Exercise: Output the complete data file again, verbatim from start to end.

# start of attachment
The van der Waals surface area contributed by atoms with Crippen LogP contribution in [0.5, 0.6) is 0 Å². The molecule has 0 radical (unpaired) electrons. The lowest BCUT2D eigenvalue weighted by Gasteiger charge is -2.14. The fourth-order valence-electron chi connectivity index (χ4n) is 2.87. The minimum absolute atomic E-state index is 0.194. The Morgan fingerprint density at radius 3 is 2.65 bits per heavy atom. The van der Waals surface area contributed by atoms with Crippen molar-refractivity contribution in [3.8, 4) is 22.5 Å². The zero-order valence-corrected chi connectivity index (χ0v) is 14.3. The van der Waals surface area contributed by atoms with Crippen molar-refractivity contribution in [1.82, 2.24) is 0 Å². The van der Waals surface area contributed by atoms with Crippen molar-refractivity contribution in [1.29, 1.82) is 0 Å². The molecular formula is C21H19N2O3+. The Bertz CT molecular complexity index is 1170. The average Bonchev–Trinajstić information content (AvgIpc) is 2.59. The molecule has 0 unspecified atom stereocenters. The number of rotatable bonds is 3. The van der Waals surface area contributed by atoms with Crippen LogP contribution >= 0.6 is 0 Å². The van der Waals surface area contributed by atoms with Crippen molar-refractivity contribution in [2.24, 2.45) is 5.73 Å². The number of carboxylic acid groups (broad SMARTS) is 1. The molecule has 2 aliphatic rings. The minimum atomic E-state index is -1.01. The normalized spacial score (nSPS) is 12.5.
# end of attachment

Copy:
The van der Waals surface area contributed by atoms with Crippen LogP contribution in [0.5, 0.6) is 0 Å². The molecule has 0 radical (unpaired) electrons. The lowest BCUT2D eigenvalue weighted by Gasteiger charge is -2.14. The fourth-order valence-electron chi connectivity index (χ4n) is 2.87. The minimum absolute atomic E-state index is 0.194. The Morgan fingerprint density at radius 3 is 2.65 bits per heavy atom. The van der Waals surface area contributed by atoms with Crippen molar-refractivity contribution in [3.8, 4) is 22.5 Å². The zero-order valence-corrected chi connectivity index (χ0v) is 14.3. The van der Waals surface area contributed by atoms with Crippen molar-refractivity contribution in [1.82, 2.24) is 0 Å². The van der Waals surface area contributed by atoms with Crippen molar-refractivity contribution in [1.29, 1.82) is 0 Å². The molecular formula is C21H19N2O3+. The Bertz CT molecular complexity index is 1170. The average Bonchev–Trinajstić information content (AvgIpc) is 2.59. The molecule has 0 unspecified atom stereocenters. The number of rotatable bonds is 3. The van der Waals surface area contributed by atoms with Crippen LogP contribution >= 0.6 is 0 Å². The van der Waals surface area contributed by atoms with Crippen molar-refractivity contribution in [2.24, 2.45) is 5.73 Å². The number of carboxylic acid groups (broad SMARTS) is 1. The molecule has 2 aliphatic rings. The minimum atomic E-state index is -1.01. The normalized spacial score (nSPS) is 12.5.